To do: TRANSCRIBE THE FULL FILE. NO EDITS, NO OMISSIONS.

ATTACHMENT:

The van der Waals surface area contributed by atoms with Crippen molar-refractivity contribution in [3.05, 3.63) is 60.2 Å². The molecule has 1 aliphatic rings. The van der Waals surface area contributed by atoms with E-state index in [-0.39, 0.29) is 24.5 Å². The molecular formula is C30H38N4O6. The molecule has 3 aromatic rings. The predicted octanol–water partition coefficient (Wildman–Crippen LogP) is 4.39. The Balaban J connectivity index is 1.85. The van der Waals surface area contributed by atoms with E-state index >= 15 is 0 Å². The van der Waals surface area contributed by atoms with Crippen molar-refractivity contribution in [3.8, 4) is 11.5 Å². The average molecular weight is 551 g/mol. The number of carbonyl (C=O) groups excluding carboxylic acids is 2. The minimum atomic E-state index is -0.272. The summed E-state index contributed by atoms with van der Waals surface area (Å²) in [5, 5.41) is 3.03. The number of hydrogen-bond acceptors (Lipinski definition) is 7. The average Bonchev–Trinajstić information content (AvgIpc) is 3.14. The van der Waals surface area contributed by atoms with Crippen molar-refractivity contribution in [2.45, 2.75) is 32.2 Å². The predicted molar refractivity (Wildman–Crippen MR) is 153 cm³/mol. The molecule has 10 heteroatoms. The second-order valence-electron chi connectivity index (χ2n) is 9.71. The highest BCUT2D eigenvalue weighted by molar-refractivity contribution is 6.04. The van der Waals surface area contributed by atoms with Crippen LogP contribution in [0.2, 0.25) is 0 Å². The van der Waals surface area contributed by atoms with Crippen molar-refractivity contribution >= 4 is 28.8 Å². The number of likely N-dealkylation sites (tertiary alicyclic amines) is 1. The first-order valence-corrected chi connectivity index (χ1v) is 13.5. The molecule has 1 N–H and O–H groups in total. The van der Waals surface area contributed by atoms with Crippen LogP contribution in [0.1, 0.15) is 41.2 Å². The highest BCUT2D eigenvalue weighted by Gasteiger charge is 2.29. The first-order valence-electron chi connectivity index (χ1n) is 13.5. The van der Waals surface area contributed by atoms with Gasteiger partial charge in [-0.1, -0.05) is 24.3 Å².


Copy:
The van der Waals surface area contributed by atoms with Crippen molar-refractivity contribution in [3.05, 3.63) is 60.2 Å². The molecule has 1 aliphatic rings. The van der Waals surface area contributed by atoms with E-state index in [-0.39, 0.29) is 24.5 Å². The molecular formula is C30H38N4O6. The molecule has 3 aromatic rings. The predicted octanol–water partition coefficient (Wildman–Crippen LogP) is 4.39. The Balaban J connectivity index is 1.85. The van der Waals surface area contributed by atoms with E-state index >= 15 is 0 Å². The van der Waals surface area contributed by atoms with Crippen molar-refractivity contribution in [3.8, 4) is 11.5 Å². The average molecular weight is 551 g/mol. The number of carbonyl (C=O) groups excluding carboxylic acids is 2. The minimum atomic E-state index is -0.272. The summed E-state index contributed by atoms with van der Waals surface area (Å²) in [5, 5.41) is 3.03. The number of hydrogen-bond acceptors (Lipinski definition) is 7. The average Bonchev–Trinajstić information content (AvgIpc) is 3.14. The van der Waals surface area contributed by atoms with Crippen molar-refractivity contribution in [2.45, 2.75) is 32.2 Å². The predicted molar refractivity (Wildman–Crippen MR) is 153 cm³/mol. The molecule has 10 heteroatoms. The second-order valence-electron chi connectivity index (χ2n) is 9.71. The highest BCUT2D eigenvalue weighted by molar-refractivity contribution is 6.04. The van der Waals surface area contributed by atoms with Crippen LogP contribution in [0.2, 0.25) is 0 Å². The van der Waals surface area contributed by atoms with Crippen molar-refractivity contribution >= 4 is 28.8 Å². The number of likely N-dealkylation sites (tertiary alicyclic amines) is 1. The first-order valence-corrected chi connectivity index (χ1v) is 13.5. The molecule has 1 N–H and O–H groups in total. The van der Waals surface area contributed by atoms with Crippen LogP contribution in [0.1, 0.15) is 41.2 Å². The highest BCUT2D eigenvalue weighted by Gasteiger charge is 2.29. The first-order valence-electron chi connectivity index (χ1n) is 13.5. The van der Waals surface area contributed by atoms with Gasteiger partial charge in [-0.1, -0.05) is 24.3 Å².